Chip Taylor Communications



Subject: Arts: Art & Artists

Art: Transatlantic Modernism Series

Art historian and author Wanda Corn (The Color of Mood; The Art of Andrew Wyeth; Grant Wood) examines the cultural dynamics that linked art circles in Paris and New York in the opening decades of the 20th century, focusing on painting, sculpture, art films, literature and the decorative arts. Produced Click for more

17. An American in Paris: Gerald Murphy

17. An American in Paris: Gerald Murphy

"'Modern Love' - Numerous influences are plain, but Gerald Murphy jumped ahead of his time with a laconic style that was prescient of big-scale abstraction and of Pop art." -The New Yorker Magazine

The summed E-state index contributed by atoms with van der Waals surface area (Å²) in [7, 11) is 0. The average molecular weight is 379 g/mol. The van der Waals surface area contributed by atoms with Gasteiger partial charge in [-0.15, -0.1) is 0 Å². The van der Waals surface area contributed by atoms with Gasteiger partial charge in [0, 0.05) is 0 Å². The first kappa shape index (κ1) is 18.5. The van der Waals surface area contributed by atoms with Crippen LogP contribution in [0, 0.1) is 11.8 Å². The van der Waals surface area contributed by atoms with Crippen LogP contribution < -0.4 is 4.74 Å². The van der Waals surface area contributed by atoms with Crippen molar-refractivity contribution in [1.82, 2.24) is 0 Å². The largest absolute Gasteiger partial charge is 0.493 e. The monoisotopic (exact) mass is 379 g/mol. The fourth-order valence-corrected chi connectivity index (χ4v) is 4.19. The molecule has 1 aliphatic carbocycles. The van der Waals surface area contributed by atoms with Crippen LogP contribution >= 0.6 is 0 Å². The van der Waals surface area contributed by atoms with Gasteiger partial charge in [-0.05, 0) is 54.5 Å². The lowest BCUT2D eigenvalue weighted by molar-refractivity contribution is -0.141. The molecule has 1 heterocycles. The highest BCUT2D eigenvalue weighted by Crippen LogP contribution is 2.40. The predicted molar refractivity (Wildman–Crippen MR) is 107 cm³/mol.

After World War I, Europe became obsessed with all things American, especially cultural fads and assembly line techniques, and Gerald Murphy and his wife, Sara, epitomized the ex-patriot Americans in 1920s Paris. Their sense of style and fashion and their patronage of the arts made them popular among the literary set {F. Scott Fitzgerald and Ernest Hemingway} as well as the avant-garde art circle. Although Murphy painted only fourteen works, he held a place in the French avant-garde because he promoted American products and the machine in his paintings. Murphy's The Razor of 1924 was exhibited in a French show with other Cubo/Futurists. Using the language of advertising with its large scale and poster-like quality, the painting depicts three labor saving products from America that were distributed internationally: a safety razor, a fountain pen, and a box of safety matches. Murphy strengthens the design of each product and, by using consumer goods as his subjects, reinterprets the traditional still life. The love affair between Murphy and the French continued until the Depression. At that time the Murphys returned to the United States. Murphy never painted again, and his work was ignored until 1959-1960, when he was rediscovered and became an inspiration for the pop art movement. 98/09DE SCA 60 min.





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